There’s something both charming and entrancing about folk music. As long as I can remember, listening to soundtracks and classical music, I always loved the folkish elements of the music the most. I felt like there was a tangible connection between me and the music through those elements. I can’t really explain it in any greater capacity though, it’s not something that can be described with words. Anyone who loves and listens to folk music can likely tell you the same thing, maybe more articulate than I can. When I listen to folk music, or neo folk nowadays, I don’t just listen to it. I feel the music as well, I smell it, I see it. When I listen to folk music it’s a complete sensory experience. I think because of that, I can judge a lot of folk music harshly. I have standards for folk music that far outstrip the expectations I have for black metal, dungeon synth, or dark ambient. When I listen to folk music, I want more and I don’t always get it. There’s a lot of neo folk music out there, it might not seem like it at first when you first discover Wardruna but once you start digging there are thousands of rivulets of gold. Some of that gold turns out to be pyrite though, fool’s gold. I was given Murmurations, a neo folkish album by Wapentake. Would this prove to be another false hope or is this genuine folk music? Let’s find out.
At first glance, the album and its cover look rather simple. It neither stands out nor looks uninteresting. The cover is simple yet effective. The blue felt harsh the first time I saw it but the more I looked at it the more I liked it and how it related to the music within. I won’t go too deeply into the color because, well I’m colorblind and the last person to be taking about color to be honest. I will say that the cover itself, while not bad and somewhat fitting for the music, could have had a tiny bit more pop. A minor note that didn’t change my enjoyment of the music.
The acoustic guitars are simple as well, not weaving too many melodies together. That’s good though, that’s folkish music. When I listened to folkish music I never needed a dozen melodies with a dozen instruments to carry me away; I just needed a few well played melodies that connect me to the story its telling, to the land it’s trying to represent. In Wapentake’s case (Wapentake being a word for a division of a shire in the UK for those of you who didn’t know that already) the music is meant to connect the listener to the countryside of England, a rustic England that can get lost in the bright glory of the city of London. Wapentake is a one man neofolkish project “with black metal influences.” While it’s not uncommon to see such a pairing, I’m always skeptical of how those two blend. Wapentake, to his credit, doesn’t do a bad job of it, leaving a lot of “black metal influences” off Murmurations unless the mood called for it. I applaud him for that. Restraint when combine black metal and neofolk is the better part of virtue here. By doing this, I think the many elements of the folk music are able to take root and blossom over the course of the album. They are obviously the more important part of the album and they are treated as such.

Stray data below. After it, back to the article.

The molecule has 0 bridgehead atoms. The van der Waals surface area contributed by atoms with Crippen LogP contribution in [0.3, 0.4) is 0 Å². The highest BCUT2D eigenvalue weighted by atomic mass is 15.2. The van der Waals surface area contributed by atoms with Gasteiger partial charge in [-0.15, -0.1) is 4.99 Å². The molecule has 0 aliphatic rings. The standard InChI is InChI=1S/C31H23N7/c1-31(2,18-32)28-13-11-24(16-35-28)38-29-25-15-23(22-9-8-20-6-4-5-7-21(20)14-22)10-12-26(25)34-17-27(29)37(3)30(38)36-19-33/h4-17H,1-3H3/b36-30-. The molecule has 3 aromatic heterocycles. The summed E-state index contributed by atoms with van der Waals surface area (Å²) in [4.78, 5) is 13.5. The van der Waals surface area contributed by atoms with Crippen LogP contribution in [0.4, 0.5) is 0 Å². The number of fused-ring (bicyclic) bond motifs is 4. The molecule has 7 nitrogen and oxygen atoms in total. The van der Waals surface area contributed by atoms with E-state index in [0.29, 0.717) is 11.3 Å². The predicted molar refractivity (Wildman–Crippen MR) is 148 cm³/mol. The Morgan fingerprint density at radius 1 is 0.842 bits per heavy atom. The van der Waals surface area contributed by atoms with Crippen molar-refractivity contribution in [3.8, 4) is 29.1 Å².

At times the guitars get an indie folk feeling, something I’m very familiar with growing up listening to my father’s music collection. It’s not a bad thing, in fact I think if I were listening to “The Harrowing” under different circumstances I would love it. Individually, I do enjoy the song, very much so, but it feels a little forced amongst all the others. It tries to bring a more electric sound to the album when it doesn’t need it. As I said, it’s a good song, a well-executed, well written, and well produced song but here it doesn’t quite fit. Thankfully the rest of the album is acoustic. The album needs that sort of rich earthy tone and songs like “Saxon Pastoral” and “Murmurations” really deliver that feeling. Another small note, I think, I was disappointed when I didn’t hear any bird songs on “Murmurations” being that a murmuration is the collection noun for starlings. Maybe I was interpreting the album different so I can’t hold the lack of birds against Wapentake here. He adds both crackling fires and rushing water to his soundscape so I can’t complain.
Overall the album is very good. I enjoyed it. However, it’s too damn short at only twenty-four minutes long. I felt as though I was just settling in to find the album nearly over. I was disappointed but still pleased with the twenty-four minutes that I was given. The one thing I think the album really lacked as a good atmosphere, focusing more on the actual music than on the feelings and sounds that came off said music. Still, I enjoyed. I think anyone who enjoys folk or neofolk music will enjoy this as well. The acoustic beauty of the album and the proficiency of the playing will overcome any minor flaws the album has.
Highlights: Murmurations, Firewood, Saxon Pastoral
For Fans Of: Nahadoth, Falgar
Support the artist!
Listen, Like, Share, Comment, Recommend, Spread the Word!
- The Harrowing
- Saxon Pastoral
- The Hermit
Murmurations was released independently through Bandcamp on May 1st, 2017 and on limited edition cassette through Lighten Up Sounds on June 21st, 2017.